“Horrible Histories isn’t my life’s work, because I am not dead yet,” refutes the venerable children’s author, Terry Deary to the utter impertinence of my insinuation that it should be.
I’ve pictured him furiously tapping out his reply to my questions in a smoke-filled room, surrounded by piles of leather-bound history books; scripts and comedy sketches spilling from their shelves.
The reality is more likely to be a hurried call to an agent as he flits from meeting to meeting, while turning over any number of upcoming project ideas in his head; but I like to maintain my romantic vision of the scribe.
Deary’s recognisable humour, something that invigorated the history lessons of my own youth, runs through his written responses to my questions.
“…I’m not dead yet. (At least I wasn’t the last time I looked),” he writes. Reading through his answers, he has already admitted to finding history dull at school and to the fact that how 95 per cent of his time is spent writing has left him feeling “a bit of a failure.”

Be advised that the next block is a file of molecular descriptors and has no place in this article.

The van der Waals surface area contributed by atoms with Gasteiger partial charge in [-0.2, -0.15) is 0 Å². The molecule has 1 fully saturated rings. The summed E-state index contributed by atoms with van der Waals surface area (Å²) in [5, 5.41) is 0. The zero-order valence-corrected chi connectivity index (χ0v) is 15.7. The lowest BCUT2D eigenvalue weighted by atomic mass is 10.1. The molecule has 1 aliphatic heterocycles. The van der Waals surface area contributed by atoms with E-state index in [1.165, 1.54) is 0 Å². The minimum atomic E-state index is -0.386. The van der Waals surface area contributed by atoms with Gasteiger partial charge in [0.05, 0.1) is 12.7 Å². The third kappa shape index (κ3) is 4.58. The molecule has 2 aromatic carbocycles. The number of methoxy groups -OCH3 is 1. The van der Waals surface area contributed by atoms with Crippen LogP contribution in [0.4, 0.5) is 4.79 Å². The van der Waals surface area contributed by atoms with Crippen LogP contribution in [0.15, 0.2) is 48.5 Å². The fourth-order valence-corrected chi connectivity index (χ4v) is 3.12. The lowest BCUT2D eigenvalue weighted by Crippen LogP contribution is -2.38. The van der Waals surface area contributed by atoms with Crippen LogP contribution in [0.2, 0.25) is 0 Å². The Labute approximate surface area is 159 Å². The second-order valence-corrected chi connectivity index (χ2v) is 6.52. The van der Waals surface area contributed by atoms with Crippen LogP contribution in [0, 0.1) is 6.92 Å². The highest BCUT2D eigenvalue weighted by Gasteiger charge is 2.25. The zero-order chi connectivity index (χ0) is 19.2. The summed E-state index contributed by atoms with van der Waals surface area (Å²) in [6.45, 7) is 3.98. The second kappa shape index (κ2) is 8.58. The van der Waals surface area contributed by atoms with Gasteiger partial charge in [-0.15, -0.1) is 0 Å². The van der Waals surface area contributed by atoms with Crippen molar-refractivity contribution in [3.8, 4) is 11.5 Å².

Oh, you may not have known that Terry Deary, the author of works like Awesome Egyptians and The Terrible Tudors, is a professional actor. Writing was never meant to be the career he was best-known for by so many, but having drifted into writing plays for his acting troupe, it wasn’t long before the characters and stories he penned soon found themselves within the pages of literature.
“When the play tours finished, and the costumes were packed away, my characters and their stories disappeared, so I began turning them into books,” he tells me.
“History was not my choice of topic. It was a commission from a publisher and I wrote to order. I was never inspired by history, In fact school history made me think it was the dullest subject in the universe, (well, the solar system. It’s dull from Saturn to Pluto, trust me…)”
For a topic of no particular interest to Deary initially, he certainly managed to carve quite the corpus out of the Horrible Histories name. 23 titles sit in the original Horrible Histories series, a run first published in 1993. By 2013, at the announcement that Deary would no longer write the books, the series had hit 60 titles.